Section 2255 is intended to afford federal prisoners a remedy identical in scope to federal habeas corpus, which is codified at 28 U.S.C. §2254. In recommending to Congress what would eventually become §2255, the Judicial Conference Committee on Habeas Corpus Procedure said that “[ t]he motion remedy broadly covers all situations where the sentence is ‘open to collateral attack.’ As a remedy, it is intended to be as broad as habeas corpus.” United States v. Hayman, 342 U.S. 205, 217 (1952). See also Withrow v. Williams, 507 U.S. 680, 715 (1993)(Scalia, J., concurring in part and dissenting in part)(Habeas corpus jurisdiction is “sweeping in its breadth.”). This article discusses section 2255 cognizable claims; the four categories of 2255 motion grounds.
Section 2255 Cognizable Claims: Four Categories of 2255 Motion Grounds for Relief
Section 2255 provides that a federal prisoner may file a motion in the “court which imposed the sentence to vacate, set aside or correct the sentence.” The statute provides four grounds upon which such relief may be claimed: (1) “that the sentence was imposed in violation of the Constitution or laws of the United States;” (2) “that the court was without jurisdiction to impose such sentence;” (3) “that the sentence was in excess of the maximum authorized by law;” and (4) that the sentence “is otherwise subject to collateral attack.” 28 U.S.C. §2255(a); Hill v. United States, 368 U.S. 424, 426-27 (1962).
Based on this statutory language, courts recognize four categories of cognizable §2255 claims: (1) that the court lacked either personal or subject matter jurisdiction to render judgment; that the conviction or sentence is unconstitutional; that the conviction or sentence violates other (nonconstitutional) federal law; and (4) that the conviction or sentence is otherwise subject to collateral attack.
Section 2255 Cognizable Claims: What Constitutes Proper 2255 Motion Grounds for Relief
Jurisdictional and constitutional claims are cognizable in section 2255 proceedings on their face. The remaining two categories, however, require more than a claim of violation of federal law or a claim that the conviction is otherwise subject to collateral attack. In both cases, the error must also amount to “a fundamental defect which inherently results in a complete miscarriage of justice” or “an omission inconsistent with the rudimentary demands of fair procedure.” Hill, 368 U.S. at 428.
Vast Scope of 2255 Motion Cognizable Claims
A federal court may entertain and rule upon a virtually unlimited variety of claims brought under section 2255. For ease of understanding and navigability, we have divided a broad cross section of claims into the four main categories of cognizable claims, with one extra category specifically devoted to ineffective assistance of counsel claims.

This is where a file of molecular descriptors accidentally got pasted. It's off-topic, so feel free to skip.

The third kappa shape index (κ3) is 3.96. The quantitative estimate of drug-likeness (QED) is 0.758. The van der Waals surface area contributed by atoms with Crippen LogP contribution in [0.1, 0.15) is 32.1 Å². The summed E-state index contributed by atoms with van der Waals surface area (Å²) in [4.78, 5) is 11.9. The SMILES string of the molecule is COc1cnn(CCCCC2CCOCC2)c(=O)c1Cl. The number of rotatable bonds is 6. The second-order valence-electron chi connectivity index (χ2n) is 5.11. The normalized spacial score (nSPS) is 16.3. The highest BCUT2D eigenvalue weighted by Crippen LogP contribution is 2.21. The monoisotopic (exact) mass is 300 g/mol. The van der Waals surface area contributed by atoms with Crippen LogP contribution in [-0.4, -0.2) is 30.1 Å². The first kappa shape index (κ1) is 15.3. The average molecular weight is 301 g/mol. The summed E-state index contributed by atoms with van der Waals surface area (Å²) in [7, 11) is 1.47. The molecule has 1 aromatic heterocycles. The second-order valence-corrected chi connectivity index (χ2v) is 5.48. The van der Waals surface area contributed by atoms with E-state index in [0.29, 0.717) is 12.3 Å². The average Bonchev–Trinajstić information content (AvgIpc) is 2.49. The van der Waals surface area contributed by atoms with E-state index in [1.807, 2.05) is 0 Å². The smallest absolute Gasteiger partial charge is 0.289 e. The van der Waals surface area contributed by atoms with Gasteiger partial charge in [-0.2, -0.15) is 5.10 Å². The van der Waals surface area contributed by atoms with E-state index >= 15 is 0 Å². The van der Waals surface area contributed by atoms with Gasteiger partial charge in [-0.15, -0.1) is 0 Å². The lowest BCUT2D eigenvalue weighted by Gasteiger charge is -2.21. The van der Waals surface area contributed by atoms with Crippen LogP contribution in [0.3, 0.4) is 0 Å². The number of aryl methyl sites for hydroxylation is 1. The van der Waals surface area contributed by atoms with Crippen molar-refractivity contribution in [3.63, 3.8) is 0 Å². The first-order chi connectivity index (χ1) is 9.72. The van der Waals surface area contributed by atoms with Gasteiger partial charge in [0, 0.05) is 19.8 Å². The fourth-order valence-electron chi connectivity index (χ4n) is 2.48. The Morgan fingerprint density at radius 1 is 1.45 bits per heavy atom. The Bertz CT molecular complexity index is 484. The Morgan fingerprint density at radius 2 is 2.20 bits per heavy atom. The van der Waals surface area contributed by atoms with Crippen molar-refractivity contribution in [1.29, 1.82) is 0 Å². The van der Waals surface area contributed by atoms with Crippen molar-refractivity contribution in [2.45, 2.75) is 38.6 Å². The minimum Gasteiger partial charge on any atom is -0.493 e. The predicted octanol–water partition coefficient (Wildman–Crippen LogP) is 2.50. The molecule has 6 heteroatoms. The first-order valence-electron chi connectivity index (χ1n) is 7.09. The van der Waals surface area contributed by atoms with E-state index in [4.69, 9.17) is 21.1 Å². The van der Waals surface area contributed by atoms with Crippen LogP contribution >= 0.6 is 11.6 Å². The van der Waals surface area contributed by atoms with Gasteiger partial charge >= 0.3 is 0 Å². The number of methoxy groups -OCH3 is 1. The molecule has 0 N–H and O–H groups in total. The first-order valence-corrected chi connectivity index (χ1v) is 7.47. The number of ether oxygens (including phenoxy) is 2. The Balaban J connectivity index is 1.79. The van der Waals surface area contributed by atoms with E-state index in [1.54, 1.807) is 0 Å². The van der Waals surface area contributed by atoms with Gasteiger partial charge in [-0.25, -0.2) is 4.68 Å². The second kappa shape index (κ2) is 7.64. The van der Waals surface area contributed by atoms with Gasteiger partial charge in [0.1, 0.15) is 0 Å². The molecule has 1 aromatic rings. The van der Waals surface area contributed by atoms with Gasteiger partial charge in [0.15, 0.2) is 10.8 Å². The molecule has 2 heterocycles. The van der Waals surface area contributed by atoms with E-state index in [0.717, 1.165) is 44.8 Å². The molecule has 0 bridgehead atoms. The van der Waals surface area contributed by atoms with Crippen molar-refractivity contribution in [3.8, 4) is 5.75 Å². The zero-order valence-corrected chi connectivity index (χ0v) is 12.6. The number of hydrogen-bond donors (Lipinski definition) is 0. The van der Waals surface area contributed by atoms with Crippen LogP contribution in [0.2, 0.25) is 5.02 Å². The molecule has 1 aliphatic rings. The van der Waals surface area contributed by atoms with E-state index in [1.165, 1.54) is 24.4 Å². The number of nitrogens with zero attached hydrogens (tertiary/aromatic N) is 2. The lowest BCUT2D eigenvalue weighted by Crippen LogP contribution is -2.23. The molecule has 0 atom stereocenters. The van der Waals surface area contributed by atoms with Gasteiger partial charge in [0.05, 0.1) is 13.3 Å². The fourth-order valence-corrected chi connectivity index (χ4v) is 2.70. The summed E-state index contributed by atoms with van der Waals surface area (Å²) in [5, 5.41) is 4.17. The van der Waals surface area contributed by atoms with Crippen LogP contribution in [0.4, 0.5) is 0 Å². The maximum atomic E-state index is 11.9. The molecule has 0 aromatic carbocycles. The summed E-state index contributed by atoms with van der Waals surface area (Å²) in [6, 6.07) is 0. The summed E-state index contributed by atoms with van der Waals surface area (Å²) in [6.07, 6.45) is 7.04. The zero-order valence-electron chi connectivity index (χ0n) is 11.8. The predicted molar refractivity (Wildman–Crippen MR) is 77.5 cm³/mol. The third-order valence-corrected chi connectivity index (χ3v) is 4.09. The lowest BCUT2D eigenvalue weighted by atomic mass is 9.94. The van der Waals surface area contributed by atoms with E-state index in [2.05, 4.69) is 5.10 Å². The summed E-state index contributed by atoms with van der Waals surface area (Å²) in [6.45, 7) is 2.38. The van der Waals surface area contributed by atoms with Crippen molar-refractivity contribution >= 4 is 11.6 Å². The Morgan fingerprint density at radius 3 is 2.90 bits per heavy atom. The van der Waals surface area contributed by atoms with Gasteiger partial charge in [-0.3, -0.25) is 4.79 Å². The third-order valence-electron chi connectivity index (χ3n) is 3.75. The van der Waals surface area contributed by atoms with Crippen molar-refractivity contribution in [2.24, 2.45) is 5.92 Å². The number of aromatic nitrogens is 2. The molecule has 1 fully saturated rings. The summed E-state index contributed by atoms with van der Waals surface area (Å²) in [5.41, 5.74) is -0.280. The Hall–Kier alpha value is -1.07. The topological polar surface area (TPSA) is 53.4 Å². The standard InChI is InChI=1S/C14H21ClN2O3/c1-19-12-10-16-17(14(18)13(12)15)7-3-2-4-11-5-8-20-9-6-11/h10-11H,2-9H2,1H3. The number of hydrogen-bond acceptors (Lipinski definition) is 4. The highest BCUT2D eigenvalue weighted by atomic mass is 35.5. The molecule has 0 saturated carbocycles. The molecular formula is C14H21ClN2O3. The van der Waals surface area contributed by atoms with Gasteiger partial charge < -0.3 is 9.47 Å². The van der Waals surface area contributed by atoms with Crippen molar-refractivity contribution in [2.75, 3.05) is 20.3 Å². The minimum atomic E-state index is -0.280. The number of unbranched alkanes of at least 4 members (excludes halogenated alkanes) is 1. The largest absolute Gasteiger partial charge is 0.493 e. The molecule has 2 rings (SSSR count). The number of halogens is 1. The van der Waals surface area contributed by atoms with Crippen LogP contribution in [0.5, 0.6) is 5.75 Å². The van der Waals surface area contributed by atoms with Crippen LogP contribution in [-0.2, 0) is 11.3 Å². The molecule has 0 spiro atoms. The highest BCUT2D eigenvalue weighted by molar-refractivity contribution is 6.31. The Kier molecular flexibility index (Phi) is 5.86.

- Claims that the court lacked jurisdiction.
- Claims that the conviction or sentence is unconstitutional.
- Claims that conviction or sentence is unconstitutional due to the ineffective assistance of counsel.
- Claims that the conviction or sentence violates other federal law.
- Claims that the conviction or sentence is otherwise subject to collateral attack.
Section 2255 Cognizable Claims | 2255 Motion Grounds FAQs
Q: What sorts of claims can I make in a section 2255 motion?
A: Section 2255(a) specifically contemplates four types of section 2255 cognizable claims: (1) “that the sentence was imposed in violation of the Constitution or laws of the United States”; (2) “that the court was without jurisdiction to impose [the] sentence”; (3) “that the sentence was in excess of the maximum authorized by law”; and (4) that the sentence “is otherwise subject to collateral attack.” Section 2255 is intended to allow a large swath of claims, and the statutory language is intentionally broad. As such, there are many possible 2255 motion grounds.
For ease of navigation, we have broken down the kinds of claims that can be pursued in a section 2255 motion into five categories: (1) the court lacked jurisdiction [L]; (2) the conviction or sentence is unconstitutional [L]; (3) the conviction or sentence is unconstitutional due to the ineffectiveness of counsel [L]; (4) the conviction or sentence violates other federal law [L]; and (5) the conviction or sentence is otherwise subject to collateral attack.
Q: Should I hire an attorney to help me with my section 2255 motion?
A: Federal habeas corpus proceedings under section 2255 are extraordinarily complex. As with any other complicated area of the law, retaining competent counsel is often advisable. When your life and liberty are on the line, it makes even more sense to bring on an experienced attorney. At the Law Offices of Brandon Sample, we represent federal prisoners in section 2255 proceedings. Our experienced and professional attorneys may be able to help you. Contact us now for a consultation.